Katie manages the day to day operations of the Mattress Clarity news site and reviews sleep products in addition to writing and editing sleep news.She hails from Austin, where she lives with her growing family. She is a Certified Sleep Science Coach and has a master’s degree in Journalism from Northwestern University and has a background in health and science content. Her work can be found in print and online publications like Discover Magazine, USA Today and The Huffington Post.

7 thoughts on “Bamboo vs. Cotton: Which Sheets Are Best For You?”

  1. ha.ha. Bamboo. It’s rayon. It’s made with chemicals. Bamboo is a fast growing sustainable tree. That’s where it’s sustainability ends. The retting process from the bark can be very toxic, though many are now using steam, enzyme, and other processes. Then, the raw material is put through a lyocell rayon process using harsh chemicals. Oeko Tex certification – another haha. Oeko Tex made certain allowances for harsh chemicals in bamboo rayon in contradiction to their general ethos. Organic? No such thing as organic bamboo – it’s a man made fiber, there is no organic protocol allowing man made fibers to be labelled organic. If you have a piece of bamboo bedding labelled “organic” – it’s a fraud. Oh . . . and Bamboo rayon pills, badly.

    • Thanks, Mike, your information was exactly the info I needed. I’ve always been 100% cotton sheet nut, and thereby, will continue, leaving the bamboo sheets sitting on the shelf.

  2. I am trying to decide on either a soft cotton duvet cover or bamboo cover to go over a down comforter I am using. I’m 65 and sometimes get night sweats. So I need the cover to be a “cool” as possible. I live in Las Vegas, where it can get very hot during the summer and freezing temps in the winter. I like the weight of the down comforter but really might like a cover that’s in color or white with a small pattern. Any suggestions?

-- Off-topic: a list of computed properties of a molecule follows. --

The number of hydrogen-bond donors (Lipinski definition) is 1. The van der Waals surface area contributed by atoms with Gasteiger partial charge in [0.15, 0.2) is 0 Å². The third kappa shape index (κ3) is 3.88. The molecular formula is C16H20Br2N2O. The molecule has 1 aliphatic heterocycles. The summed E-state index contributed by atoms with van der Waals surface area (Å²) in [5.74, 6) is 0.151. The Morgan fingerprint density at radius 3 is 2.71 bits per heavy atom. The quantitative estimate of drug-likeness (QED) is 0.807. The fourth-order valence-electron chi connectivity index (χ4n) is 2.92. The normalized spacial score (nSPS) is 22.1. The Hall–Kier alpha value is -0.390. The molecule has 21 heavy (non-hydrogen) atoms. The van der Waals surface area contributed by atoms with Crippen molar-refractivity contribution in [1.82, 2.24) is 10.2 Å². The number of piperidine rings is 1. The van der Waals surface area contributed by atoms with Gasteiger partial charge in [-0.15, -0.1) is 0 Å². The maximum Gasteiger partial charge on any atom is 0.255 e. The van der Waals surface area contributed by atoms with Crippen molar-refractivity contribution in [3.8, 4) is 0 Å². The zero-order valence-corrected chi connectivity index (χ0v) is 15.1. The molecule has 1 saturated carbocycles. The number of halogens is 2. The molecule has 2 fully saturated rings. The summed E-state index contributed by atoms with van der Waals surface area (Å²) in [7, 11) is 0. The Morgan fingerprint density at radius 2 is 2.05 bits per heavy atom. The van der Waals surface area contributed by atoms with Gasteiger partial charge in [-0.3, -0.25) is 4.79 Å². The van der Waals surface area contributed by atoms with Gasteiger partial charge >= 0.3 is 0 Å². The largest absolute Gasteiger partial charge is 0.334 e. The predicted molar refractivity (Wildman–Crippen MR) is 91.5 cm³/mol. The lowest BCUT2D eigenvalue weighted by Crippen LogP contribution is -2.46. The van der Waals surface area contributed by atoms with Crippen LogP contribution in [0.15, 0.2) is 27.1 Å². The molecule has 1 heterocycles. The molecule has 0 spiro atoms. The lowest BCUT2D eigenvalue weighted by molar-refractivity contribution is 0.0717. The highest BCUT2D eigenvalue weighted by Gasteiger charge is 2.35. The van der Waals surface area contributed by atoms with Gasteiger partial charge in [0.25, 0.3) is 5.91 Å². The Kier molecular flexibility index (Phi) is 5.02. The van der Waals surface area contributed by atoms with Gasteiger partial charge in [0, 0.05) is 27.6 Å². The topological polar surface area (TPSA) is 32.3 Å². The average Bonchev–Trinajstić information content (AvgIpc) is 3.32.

Thanks, Deb

    • Hi Deb, I think you will find both a cotton duvet cover or a bamboo duvet cover will be comfortable on your bed and that they both have their trade-offs. Cotton will (most likely) be more affordable and wrinkle less easily than bamboo. Bamboo fabric tends to be more expensive and needs to be taken out of the dryer shortly after it’s done drying to avoid wrinkling. That being said, fabrics made from bamboo are lightweight, extremely soft, and naturally moisture wicking, which may help you on the hotter Las Vegas nights. If you have the budget and really want a silky soft feel, I’m inclined to suggest a bamboo cover. Let me know if you have any additional questions. Thanks!

  3. Thank You for what I consider to be a non biased assessment of these different materials, Your information is Very Helpful. I am going to purchase a set of Bamboo blend sheets just to try them for myself based on your information, I have a lifetime of data concerning cotton sheets to compare them to.